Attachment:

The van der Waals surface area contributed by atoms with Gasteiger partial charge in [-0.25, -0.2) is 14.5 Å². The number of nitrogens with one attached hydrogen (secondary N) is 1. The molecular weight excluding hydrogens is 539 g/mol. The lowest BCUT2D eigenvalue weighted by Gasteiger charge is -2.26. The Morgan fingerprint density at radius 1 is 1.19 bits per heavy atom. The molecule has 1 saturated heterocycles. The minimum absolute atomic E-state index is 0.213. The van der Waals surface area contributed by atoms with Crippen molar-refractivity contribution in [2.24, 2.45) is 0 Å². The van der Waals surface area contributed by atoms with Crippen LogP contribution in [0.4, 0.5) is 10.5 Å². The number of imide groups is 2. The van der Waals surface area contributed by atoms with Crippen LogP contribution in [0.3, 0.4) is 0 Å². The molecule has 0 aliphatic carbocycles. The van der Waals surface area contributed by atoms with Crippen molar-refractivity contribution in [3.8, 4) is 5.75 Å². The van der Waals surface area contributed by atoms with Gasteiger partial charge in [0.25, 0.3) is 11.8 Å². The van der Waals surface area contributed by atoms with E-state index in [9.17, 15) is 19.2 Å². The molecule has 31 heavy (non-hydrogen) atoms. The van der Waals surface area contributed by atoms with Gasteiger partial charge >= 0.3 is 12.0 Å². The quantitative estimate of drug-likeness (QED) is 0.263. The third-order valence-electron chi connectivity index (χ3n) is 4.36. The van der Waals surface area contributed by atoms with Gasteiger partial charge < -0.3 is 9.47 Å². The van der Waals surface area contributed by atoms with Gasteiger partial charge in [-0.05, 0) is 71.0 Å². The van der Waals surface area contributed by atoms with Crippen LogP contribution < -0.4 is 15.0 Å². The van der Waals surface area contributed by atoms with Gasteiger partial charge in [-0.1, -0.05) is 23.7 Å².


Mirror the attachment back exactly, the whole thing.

The van der Waals surface area contributed by atoms with Gasteiger partial charge in [-0.25, -0.2) is 14.5 Å². The number of nitrogens with one attached hydrogen (secondary N) is 1. The molecular weight excluding hydrogens is 539 g/mol. The lowest BCUT2D eigenvalue weighted by Gasteiger charge is -2.26. The Morgan fingerprint density at radius 1 is 1.19 bits per heavy atom. The molecule has 1 saturated heterocycles. The minimum absolute atomic E-state index is 0.213. The van der Waals surface area contributed by atoms with Crippen molar-refractivity contribution in [2.24, 2.45) is 0 Å². The van der Waals surface area contributed by atoms with Crippen LogP contribution in [0.4, 0.5) is 10.5 Å². The number of imide groups is 2. The van der Waals surface area contributed by atoms with Crippen LogP contribution in [0.3, 0.4) is 0 Å². The molecule has 0 aliphatic carbocycles. The van der Waals surface area contributed by atoms with Crippen molar-refractivity contribution in [3.8, 4) is 5.75 Å². The van der Waals surface area contributed by atoms with Gasteiger partial charge in [0.25, 0.3) is 11.8 Å². The van der Waals surface area contributed by atoms with E-state index in [9.17, 15) is 19.2 Å². The molecule has 31 heavy (non-hydrogen) atoms. The van der Waals surface area contributed by atoms with Gasteiger partial charge >= 0.3 is 12.0 Å². The quantitative estimate of drug-likeness (QED) is 0.263. The third-order valence-electron chi connectivity index (χ3n) is 4.36. The van der Waals surface area contributed by atoms with Gasteiger partial charge < -0.3 is 9.47 Å². The van der Waals surface area contributed by atoms with Gasteiger partial charge in [-0.05, 0) is 71.0 Å². The van der Waals surface area contributed by atoms with Crippen LogP contribution < -0.4 is 15.0 Å². The van der Waals surface area contributed by atoms with Gasteiger partial charge in [-0.1, -0.05) is 23.7 Å².